Marina Goldovskaya is one of Russia's best-known documentary filmmakers with a strong international reputation. She has made 32 documentary films and more than 100 TV programs for Russian, Austrian, French, German and American Television. During her long career as Director, Producer, Cinematographer and Writer, she has won virtually every prize there is to win in the area of documentary filmmaking.
In the USA, Marina first got recognition for her feature legth documentary"Solovky Power" which was the first film revealing the horrors of the Soviet concentration camps. The film premiered in the USA at the Sundance Film Festival in 1989 where it received high appreciation of the audience and a special certificate of acknowledgement from the Jury. "Solovky Power" has a world wide theatrical distribution and received several prestigious professional awards.
In 1990, she made "A Taste of Freedom" for Turner Television (TNT), giving the world the first glimpses of the effects of perestroika, started by Gorbachev, by relating the life of a Moscow journalist and his family. In “The House on Arbat Street”, which she made for Canal+ (France), through the destinies of the people who lived in one Moscow building, she told the story of Russia in the 20th century. This film had been aired on many European TV channels and in Canada, and received many international awards, such as the Best Film of the year Award at Prix Europe in 1994, The Ester Prize in Washington, DC, and the Grand Prix at the Film Festival in Monte Carlo.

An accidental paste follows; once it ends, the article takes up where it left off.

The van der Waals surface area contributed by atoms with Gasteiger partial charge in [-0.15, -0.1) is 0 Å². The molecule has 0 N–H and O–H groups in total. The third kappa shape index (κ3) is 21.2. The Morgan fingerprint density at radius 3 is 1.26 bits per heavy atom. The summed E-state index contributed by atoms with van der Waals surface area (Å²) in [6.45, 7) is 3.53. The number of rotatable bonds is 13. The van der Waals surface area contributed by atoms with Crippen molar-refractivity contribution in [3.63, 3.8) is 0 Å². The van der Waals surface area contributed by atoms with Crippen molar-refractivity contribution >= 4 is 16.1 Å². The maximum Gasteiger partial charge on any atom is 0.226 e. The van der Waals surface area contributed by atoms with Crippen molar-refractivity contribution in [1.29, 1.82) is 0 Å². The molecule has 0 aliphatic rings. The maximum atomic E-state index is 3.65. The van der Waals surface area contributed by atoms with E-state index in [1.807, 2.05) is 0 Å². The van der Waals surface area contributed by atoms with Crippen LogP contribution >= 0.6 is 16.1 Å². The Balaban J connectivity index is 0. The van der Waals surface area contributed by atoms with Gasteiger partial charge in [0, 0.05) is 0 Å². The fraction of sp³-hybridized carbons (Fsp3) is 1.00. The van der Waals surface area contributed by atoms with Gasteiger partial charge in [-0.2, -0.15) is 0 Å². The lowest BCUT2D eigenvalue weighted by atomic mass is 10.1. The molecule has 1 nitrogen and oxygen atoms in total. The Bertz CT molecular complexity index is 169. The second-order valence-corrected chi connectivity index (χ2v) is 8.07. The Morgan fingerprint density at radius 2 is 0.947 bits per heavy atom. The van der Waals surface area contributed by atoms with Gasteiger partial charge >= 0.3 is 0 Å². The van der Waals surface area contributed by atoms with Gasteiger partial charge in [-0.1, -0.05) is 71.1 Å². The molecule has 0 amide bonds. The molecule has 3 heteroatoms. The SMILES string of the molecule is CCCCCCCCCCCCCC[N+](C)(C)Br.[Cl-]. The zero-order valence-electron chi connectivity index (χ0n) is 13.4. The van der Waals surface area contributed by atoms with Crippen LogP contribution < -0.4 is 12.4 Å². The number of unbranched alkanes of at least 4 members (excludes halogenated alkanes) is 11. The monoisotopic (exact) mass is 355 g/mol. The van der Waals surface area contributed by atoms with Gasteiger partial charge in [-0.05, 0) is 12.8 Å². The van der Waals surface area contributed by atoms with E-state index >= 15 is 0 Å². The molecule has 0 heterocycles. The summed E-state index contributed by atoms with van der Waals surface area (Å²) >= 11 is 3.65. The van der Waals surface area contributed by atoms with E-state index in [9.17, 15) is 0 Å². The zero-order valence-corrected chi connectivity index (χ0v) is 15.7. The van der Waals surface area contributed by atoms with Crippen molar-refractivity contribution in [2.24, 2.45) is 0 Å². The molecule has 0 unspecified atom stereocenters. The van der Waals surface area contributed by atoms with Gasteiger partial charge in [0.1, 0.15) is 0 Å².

Marina was the first Russian filmmaker to introduce a personal diary style in the documentary genre to describe the social changes in Russia and how they affected the lives of the people. She used this style in “The Shattered Mirror" and in "Lucky to Be Born In Russia" which chronicled the emotions of Russians living through the turmoil of perestroika culminating in the putsch of October 1993. "The Shattered Mirror" (ARTE, France) was honored with Prix Italia (1992), the Golden Gate Award in San Francisco (1992), the Golden Hugo in Chicago (1993).
Her other productions include "This Shaking World" (1995), a film which takes the viewer deep into the lives of individuals representing a cross section of Southern California's Melting Pot, "The Children of Ivan Kuzmich"(1997), a poetic journey into the lives of eight amazing people and their teacher of class 1941 in a Moscow School, "A Poet on the Lower East Side”(1998), a remarkable visit with Allen Ginsberg, and the "The Prince is Back" (1999), a very human view of today's happenings in Russia, which since it's first theatrical premier and broadcast in Europe has been honored in more then twenty Film Festivals throughout the world receiving among others awards the” Silver Rembrandt” in Amsterdam, 2001, the TELLY Award, Cincinnati, USA, the Moondance Spirit Award USA, and the Media Award, Germany.
The new updated version of “The Prince Is Back” (2003) premiered
on PBS/KCET in June 2004.
Her latest film “Art and Life: Finding the Thread. L.A.Diary with Peter Sellars” (2004) is an intimate portrait of the renowned American theater and opera director.
Parallel to her career as a filmmaker, Marina Goldovskaya pursued a teaching
and academic career. She received a Ph.D. in Fine Arts in the Moscow State
Film Institute (1987), taught documentary in Moscow State University (1966-1995),
and wrote numerous articles and six books on documentary filmmaking. Her
last work, “A Woman with a Movie Camera”, was published in Russia
by Materik in 2002 and is planned to be released in the USA in 2005.
In 1996 Marina, a tenured Professor at the University of California, Los
School of Theater, Film & Television, created a public forum for Documentaries
by organizing the very popular Documentary Salon Series which todate screens
high quality films on a monthly basis for the LA film community.